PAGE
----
As the name implies, ‘habitat fragmentation’ describes the emergence of discontinuities (fragmentation) in an organism’s preferred environment (habitat), causing population fragmentation. Habitat fragmentation can be caused by geological processes that slowly alter the layout of the physical environment (suspected of being one of the major causes of speciation]), or by human activity such as land conversion, which can alter the environment much faster and causes extinctions of many species.

The term habitat fragmentation includes five discrete phenomena:

Reduction in the total area of the habitat

Decrease of the interior : edge ratio

Isolation of one habitat fragment from other areas of habitat

Breaking up of one patch of habitat into several smaller patches

Decrease in the average size of each patch of habitat

Habitat fragmentation is frequently caused by humans when native vegetation is cleared for human activities such as agriculture, rural development, urbanization and the creation of hydroelectric reservoirs. Habitats which were once continuous become divided into separate fragments. After intensive clearing, the separate fragments tend to be very small islands isolated from each other by cropland, pasture, pavement, or even barren land. The latter is often the result of slash and burn farming in tropical forests. In the wheat belt of central western New South Wales, Australia, 90% of the native vegetation has been cleared and over 99% of the tall grass prairie of North America has been cleared, resulting in extreme habitat fragmentation.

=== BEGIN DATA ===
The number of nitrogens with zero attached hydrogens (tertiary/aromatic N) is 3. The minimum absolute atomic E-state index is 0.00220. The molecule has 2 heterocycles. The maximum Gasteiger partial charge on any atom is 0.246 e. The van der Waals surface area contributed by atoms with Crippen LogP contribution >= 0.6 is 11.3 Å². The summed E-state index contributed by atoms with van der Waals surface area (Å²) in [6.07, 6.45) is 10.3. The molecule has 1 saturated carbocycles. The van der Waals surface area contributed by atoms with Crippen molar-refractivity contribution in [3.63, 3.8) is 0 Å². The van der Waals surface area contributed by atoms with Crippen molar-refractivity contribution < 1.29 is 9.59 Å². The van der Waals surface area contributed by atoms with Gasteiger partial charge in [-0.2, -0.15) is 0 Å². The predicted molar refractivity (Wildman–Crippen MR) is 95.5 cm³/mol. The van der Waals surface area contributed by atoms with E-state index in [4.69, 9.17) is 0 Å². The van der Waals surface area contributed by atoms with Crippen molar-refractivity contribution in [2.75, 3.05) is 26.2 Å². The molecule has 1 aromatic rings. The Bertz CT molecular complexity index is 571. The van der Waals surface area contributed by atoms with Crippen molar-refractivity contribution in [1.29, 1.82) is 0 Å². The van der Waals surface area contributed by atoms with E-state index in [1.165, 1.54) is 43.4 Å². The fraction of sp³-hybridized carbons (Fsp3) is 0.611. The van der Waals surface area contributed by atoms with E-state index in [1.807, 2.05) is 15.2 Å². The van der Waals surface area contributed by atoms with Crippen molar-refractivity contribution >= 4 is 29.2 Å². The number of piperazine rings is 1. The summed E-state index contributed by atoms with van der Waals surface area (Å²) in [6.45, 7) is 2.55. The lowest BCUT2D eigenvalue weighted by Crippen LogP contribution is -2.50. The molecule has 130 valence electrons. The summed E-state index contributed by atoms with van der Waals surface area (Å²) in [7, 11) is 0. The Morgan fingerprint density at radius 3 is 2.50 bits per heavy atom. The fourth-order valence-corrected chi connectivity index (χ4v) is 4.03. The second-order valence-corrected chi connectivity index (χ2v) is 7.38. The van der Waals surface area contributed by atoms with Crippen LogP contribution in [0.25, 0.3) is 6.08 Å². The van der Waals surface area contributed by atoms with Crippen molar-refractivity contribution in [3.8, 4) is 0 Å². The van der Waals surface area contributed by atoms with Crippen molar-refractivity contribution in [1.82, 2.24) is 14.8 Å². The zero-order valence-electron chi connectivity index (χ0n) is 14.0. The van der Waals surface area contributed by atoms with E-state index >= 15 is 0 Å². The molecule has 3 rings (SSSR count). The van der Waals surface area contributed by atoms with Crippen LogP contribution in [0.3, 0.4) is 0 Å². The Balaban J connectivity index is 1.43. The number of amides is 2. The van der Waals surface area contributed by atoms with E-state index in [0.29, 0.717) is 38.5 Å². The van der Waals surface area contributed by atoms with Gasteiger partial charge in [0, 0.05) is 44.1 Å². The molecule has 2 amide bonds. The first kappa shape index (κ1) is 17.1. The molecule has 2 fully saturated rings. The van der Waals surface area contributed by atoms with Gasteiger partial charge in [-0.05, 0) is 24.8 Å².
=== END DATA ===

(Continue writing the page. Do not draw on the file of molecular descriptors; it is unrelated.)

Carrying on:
One of the major ways that habitat fragmentation affects biodiversity is by reduction in the amount of available habitat (such as rainforests, boreal forests, oceans, marshlands, etc.) for all organisms in an ecological niche. Habitat fragmentation invariably involves some amount of habitat destruction. Plants and other sessile organisms in these areas are usually directly destroyed. Mobile animals (especially birds and mammals) retreat into remnant patches of habitat. This can lead to crowding effects and increased competition.

The remaining habitat fragments are smaller than the original habitat. Species that can move between fragments may use more than one fragment. Species which cannot move between fragments must make do with what is available in the single fragment in which they ended up. Since one of the major causes of habitat destruction is agricultural development, habitat fragments are rarely representative samples of the initial landscape.